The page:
I’m back to the research! I took a brief break last month. Since I was covering 3 buildings and transitioning into the school system, I thought blogging about research might be pushing the limits a bit. Not to mention creating slides for a presentation in Montana.
In looking into creating some new slides for a presentation, I came across an amazing article written by several amazing researchers in the field of dysphagia. If you have access to the ASHA journals and are looking for some great evidence base for your dysphagia therapy, this is the place to begin.
Robbins J, Butler SG, Daniels SK, Gross RD, Langmore S, Lazarus CL, Martin-Harris B, McCabe D, Musson N, Rosenbek JC. (2008). Swallowing and Dysphagia Rehabilitation: Translating Principles of Neural Plasticity into Clinically Oriented Evidence. Journal of Speech, Language, and Hearing Research, 51: S276-S300.
This article breaks down the principles of neural plasticity. Neural plasticity is defined as “the ability of the brain to change.” Central Nervous System Plasticity refers to “the ability of neuronal systems to alter functino in response to changes in input, both physiological and pathophysiological.” One thing the authors warn is that just because neural plasticity may result in a behavioral change, not all behavioral change results in neural plasticity.
There are 10 basic principles of neural plasticity. They are:
1.) Use It or Lose It
2.) Use It and Improve It
3.) Plasticity is Experience Specific (Swallow to Improve Swallowing)
4.) Repetition Matters (How many times you repeat an exercise)
5.) Intensity Matters (Longer training does not necessarily imply more difficult training)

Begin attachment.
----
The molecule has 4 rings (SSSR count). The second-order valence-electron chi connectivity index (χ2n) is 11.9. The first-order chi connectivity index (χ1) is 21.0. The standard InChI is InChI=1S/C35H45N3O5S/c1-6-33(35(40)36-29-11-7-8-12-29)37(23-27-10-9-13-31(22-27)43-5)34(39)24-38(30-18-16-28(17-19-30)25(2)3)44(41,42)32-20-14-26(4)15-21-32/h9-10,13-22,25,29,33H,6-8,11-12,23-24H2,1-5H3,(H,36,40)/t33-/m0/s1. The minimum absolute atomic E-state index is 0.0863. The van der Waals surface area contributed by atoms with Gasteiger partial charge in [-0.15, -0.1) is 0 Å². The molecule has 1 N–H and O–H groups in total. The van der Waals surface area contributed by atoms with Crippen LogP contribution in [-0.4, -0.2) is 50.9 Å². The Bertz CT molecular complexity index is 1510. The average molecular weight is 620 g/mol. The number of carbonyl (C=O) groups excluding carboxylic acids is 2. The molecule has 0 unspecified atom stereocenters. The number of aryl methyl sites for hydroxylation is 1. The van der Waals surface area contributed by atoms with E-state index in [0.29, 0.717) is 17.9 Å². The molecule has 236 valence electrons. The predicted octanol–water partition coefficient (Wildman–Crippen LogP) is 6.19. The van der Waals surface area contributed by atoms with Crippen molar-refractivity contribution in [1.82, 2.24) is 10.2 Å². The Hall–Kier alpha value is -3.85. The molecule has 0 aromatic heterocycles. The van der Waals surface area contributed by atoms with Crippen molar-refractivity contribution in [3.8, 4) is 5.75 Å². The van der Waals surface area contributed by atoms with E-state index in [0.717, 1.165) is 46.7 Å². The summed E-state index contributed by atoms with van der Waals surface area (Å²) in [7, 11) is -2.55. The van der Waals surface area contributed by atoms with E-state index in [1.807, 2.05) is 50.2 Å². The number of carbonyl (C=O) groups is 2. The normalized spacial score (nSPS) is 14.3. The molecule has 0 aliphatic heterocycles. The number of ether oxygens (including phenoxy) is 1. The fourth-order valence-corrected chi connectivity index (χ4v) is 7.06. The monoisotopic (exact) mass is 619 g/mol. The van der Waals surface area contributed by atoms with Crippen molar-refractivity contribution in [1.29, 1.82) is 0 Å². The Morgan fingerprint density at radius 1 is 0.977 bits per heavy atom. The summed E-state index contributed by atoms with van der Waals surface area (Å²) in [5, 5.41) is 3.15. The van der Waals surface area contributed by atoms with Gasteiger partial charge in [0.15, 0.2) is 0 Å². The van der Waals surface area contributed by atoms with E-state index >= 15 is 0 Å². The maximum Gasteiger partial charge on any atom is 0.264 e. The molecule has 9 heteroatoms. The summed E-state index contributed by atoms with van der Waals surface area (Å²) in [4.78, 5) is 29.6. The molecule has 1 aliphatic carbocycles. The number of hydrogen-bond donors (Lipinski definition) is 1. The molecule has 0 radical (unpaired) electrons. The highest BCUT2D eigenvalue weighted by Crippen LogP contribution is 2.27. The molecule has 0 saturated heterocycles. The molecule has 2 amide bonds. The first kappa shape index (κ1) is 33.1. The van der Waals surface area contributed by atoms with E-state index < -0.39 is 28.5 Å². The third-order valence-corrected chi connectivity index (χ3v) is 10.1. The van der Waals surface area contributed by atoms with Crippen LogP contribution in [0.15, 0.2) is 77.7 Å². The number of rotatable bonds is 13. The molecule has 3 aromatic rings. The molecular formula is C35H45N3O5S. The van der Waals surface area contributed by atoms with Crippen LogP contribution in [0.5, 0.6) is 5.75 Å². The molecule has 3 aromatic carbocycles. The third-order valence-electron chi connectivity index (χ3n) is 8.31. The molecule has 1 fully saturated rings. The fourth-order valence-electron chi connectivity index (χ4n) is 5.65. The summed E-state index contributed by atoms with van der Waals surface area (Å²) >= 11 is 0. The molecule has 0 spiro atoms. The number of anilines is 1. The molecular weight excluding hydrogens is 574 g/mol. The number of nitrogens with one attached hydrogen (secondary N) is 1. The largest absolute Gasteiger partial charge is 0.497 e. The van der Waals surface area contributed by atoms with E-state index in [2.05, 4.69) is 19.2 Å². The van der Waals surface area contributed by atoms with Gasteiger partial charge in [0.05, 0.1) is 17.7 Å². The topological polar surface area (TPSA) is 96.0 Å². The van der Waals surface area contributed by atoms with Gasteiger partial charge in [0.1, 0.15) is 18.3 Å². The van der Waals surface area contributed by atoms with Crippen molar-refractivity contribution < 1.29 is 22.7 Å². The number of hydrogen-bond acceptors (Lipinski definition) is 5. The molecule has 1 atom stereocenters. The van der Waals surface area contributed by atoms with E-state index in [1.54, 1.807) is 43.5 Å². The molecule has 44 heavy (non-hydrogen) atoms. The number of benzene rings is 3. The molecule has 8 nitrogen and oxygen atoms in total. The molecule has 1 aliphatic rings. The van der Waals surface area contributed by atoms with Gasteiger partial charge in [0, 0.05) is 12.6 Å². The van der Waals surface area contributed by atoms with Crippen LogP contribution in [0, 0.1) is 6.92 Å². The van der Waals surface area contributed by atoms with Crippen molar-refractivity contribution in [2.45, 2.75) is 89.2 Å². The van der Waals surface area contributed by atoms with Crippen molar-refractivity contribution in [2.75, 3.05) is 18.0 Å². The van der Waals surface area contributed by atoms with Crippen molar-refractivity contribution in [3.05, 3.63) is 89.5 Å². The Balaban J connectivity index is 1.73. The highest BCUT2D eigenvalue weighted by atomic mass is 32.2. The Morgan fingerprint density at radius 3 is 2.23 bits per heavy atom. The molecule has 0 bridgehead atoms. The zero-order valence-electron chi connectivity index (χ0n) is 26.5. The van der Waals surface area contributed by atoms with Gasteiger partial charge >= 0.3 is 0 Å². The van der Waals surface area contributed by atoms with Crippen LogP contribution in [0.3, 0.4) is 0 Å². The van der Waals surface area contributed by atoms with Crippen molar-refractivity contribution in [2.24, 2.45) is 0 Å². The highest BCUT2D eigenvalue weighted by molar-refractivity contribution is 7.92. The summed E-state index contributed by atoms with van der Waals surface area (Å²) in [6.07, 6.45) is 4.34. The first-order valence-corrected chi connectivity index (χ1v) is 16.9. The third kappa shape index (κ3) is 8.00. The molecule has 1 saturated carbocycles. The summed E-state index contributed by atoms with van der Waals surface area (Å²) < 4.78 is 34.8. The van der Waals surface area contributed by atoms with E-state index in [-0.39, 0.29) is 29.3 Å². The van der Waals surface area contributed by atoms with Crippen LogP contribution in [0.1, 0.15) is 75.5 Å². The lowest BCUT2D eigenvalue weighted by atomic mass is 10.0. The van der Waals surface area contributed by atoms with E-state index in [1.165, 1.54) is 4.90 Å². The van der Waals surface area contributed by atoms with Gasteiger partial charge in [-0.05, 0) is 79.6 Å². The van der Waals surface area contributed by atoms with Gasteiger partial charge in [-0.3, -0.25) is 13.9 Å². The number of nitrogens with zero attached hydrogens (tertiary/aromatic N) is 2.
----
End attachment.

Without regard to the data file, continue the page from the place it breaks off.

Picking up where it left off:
6.) Time Matters (Time after incident)
7.) Salience Matters (Purposeful movement related to the behavior being trained)
8.) Age Matters (Younger brains are more responsive, but plasticity occurs across the life span)
9.) Transference (“The ability of plasticity within one set of neural circuits to promote concurrent or subsequent plasticity” such as LSVT or EMST)
10.) Interference (“the ability of plasticity within a neural circuitry to impede the induction of new or expression of existing, plasticity within the same circuitry”)
Techniques, compensations, maneuvers and exercises we have our patients use were broken down into 4 groups. Sensory Methods, Compensatory Methods, Motor with Swallow and Motor without Swallow.
The following is adapted from charts the authors created demonstrating behavioral vs. neural change within each group.
Sensory Methods: (From the literature)
Bolus Effects Behavioral Neural
Volume Yes No
Viscosity Yes No
Temperature Yes No
Taste Enhancement Yes No
Thermal-Tactile Stimulation Yes Yes
E-Stim Yes Yes
DPNS No No
Occluding Trach Yes No
Visual Feedback Yes No
Compensatory Methods: (From the literature)
Chin Tuck Yes No
Head Rotation Yes No
Head Tilt Yes No
Head Back No No
Side Lying Yes No
Breath Hold Yes No
Bolus Consistency Yes No
Motor with Swallow: (From the Literature)
Mendelsohn* Yes No
Super Supraglottic Yes No
Supraglottic Yes No
Effortful Swallow * Yes No
Tongue Hold * Yes No
Swallow (Frequency) Yes No
(* has the potential for plasticity)
Motor without Swallow: (From the Literature)
ROM Yes No
Strengthening-Tongue* Yes No
Strengthening-Respiratory * Yes No
Tongue Control Yes No
Shaker * Yes No
LSVT * Yes No
Pharyngeal Exercises* No No
Gargling No No
Vocal Exercises No No
Velar Elevation No No
Airway Closure/Breath Hold Yes No
So, some of the techniques, compensations and exercises we use do create a behavioral change, including increased airway protection to reduce or eliminate penetration/aspiration, better control of the bolus, etc. Few cause an actual neural change.
Looking at each principle and each category the authors created a great table which I will summarize. Looking at 5 categories 1.) Sensory Methods Bolus Effects 2.) Sensory Methods Stimulation 3.) Compensatory 4.) Motor with Swallow 5.) Motor without Swallow:
1.) Meets all 10 principles, with a question on Time Matters
2.) Meets all 10 principles with a question on Time Matters
3.) Meets all 10 Principles, however questioning interference.
4.) Meets all 10 principles except interference